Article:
This past Monday evening, the same day a Google Doodle commemorated what would have been the 131st birthday of Alice Paul—a prominent suffragist who believed public demonstrations were the most effective way to voting rights for women—three members of FURIE (Feminist Uprising to Resist Inequality and Exploitation), a Chicago grassroots feminist organization, sat in a coffee shop in Ukrainian Village discussing their own upcoming public demonstration, a counterprotest against this Sunday’s Illinois March for Life, which they have taken to calling the “March for Lies.”
FURIE will be marching under the banner of reproductive justice, a term they consider far more inclusive than “abortion rights.”
“Young black people are not having children,” says Georgette Kirkendall, one of the protest organizers, who will speak at the rally. “They can’t handle being afraid.”
“It’s not just abortion,” adds Mallory Harwardt, who will also be speaking. “It’s about access to birth control.”
“People want to parent without excessive interference from the state,” says Kirkendall.
(This also explains why other rally speakers include Andy Thayer of the Gay Liberation Network and youth activist Lamon Reccord.)
“It’s a weird time to be navigating this stuff,” says Lauren Bianchi, who helped establish FURIE a little more than a year ago with a few people she met from the Occupy movement who noticed that there were no feminist activist groups in Chicago. “Antichoice folks are not pro-life. They’re using the language of Black Lives Matter: ‘black babies matter.'”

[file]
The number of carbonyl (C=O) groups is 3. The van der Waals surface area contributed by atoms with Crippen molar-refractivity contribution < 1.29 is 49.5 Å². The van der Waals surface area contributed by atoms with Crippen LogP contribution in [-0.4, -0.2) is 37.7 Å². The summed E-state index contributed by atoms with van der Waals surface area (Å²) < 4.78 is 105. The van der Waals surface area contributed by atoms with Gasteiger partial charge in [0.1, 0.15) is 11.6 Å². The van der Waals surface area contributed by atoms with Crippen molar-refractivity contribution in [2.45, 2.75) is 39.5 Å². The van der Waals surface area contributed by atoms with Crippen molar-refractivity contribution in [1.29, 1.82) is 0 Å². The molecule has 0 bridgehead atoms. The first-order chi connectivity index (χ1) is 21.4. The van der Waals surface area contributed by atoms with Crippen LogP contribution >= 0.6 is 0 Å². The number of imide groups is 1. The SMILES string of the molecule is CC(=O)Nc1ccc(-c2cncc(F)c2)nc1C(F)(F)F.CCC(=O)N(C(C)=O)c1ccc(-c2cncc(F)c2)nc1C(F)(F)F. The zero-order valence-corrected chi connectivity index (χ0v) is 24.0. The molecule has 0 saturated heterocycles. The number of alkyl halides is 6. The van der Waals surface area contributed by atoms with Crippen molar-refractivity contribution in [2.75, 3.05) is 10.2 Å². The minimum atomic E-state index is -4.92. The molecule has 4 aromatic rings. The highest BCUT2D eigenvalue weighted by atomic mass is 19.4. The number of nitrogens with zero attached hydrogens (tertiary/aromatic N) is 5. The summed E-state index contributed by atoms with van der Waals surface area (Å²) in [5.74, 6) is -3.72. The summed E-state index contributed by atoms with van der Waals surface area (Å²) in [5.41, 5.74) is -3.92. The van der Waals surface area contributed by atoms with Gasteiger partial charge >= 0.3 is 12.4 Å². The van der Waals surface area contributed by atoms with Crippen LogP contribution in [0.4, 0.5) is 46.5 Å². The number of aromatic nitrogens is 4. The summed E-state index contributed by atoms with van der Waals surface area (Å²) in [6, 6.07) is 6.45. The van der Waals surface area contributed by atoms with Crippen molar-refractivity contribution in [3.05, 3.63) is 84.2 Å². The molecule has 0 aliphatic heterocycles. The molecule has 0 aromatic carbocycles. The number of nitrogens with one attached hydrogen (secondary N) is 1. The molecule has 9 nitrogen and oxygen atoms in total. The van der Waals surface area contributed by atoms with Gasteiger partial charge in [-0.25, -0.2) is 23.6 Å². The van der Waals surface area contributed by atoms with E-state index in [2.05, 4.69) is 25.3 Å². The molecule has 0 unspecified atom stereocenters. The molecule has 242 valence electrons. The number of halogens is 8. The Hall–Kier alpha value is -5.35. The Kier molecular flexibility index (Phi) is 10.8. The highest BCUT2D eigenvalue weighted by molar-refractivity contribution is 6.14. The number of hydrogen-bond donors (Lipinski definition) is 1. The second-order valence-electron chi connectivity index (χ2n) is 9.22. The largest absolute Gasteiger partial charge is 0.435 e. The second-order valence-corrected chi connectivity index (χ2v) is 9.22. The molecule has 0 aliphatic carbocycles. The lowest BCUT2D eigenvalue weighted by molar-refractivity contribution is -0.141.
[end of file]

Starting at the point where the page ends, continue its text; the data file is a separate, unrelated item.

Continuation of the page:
“Until they’re 13 and can be tried as an adult,” Kirkendall quips.
Currently FURIE has about ten core members who regularly attend meetings and a dozen more who are less active, though its Facebook presence is much larger. (“We thought the conditions were ripe for getting off the Internet,” Bianchi says. “Nothing’s off the Internet now,” Kirkendall replies.) But it’s hard to say how many people are actually in FURIE or who they are because membership has turned over rapidly as the organization has tried to narrow its focus and determine its goals.
“We want to call people on their bullshit,” Bianchi continues. “We want to tell them that their antiabortion policy is not pro-life, that it’s sexist and racist.”
“I was researching the March for Life online,” Harwardt says. “I kept seeing stuff like ‘Pro-life is pro-woman.’ I think my browser is tainted.”
“Way to take one for the team,” Kirkendall tells her.
“Or ‘Women deserve better than abortion,'” Bianchi continues. “They’re ‘Feminists for Life.'”
“A picture from one of our rallies was on one of their websites,” says Kirkendall. “The caption was something like ‘baby-eating feminists.'”
“Or they call themselves ‘abortion survivors,'” says Bianchi.
“They make that shit up as they go,” Kirkendall replies.
“You want to laugh,” says Bianchi, “but it distorts how prevalent these issues are. It’s like women can’t be trusted to make decisions about their own bodies. We’re supposed to be nurturers and do unpaid housework.”
“They have sophisticated campaigns,” says Harwardt. “And on March 2, there’s going to be a Supreme Court case [Whole Women’s Health vs. Cole, which will rule whether a 2013 Texas law known as HB2 is restrictive to the point of undermining the government’s interest in promoting health]. One way to stop abortion is to mandate it into nonexistence, to set a bar so high that it’s unreachable.”
“It would be funny,” says Kirkendall, “if they weren’t murdering people.”
Both Kirkendall and Bianchi have experienced violence outside abortion clinics firsthand: they’ve volunteered as escorts, guiding women past the gauntlet of protesters standing outside.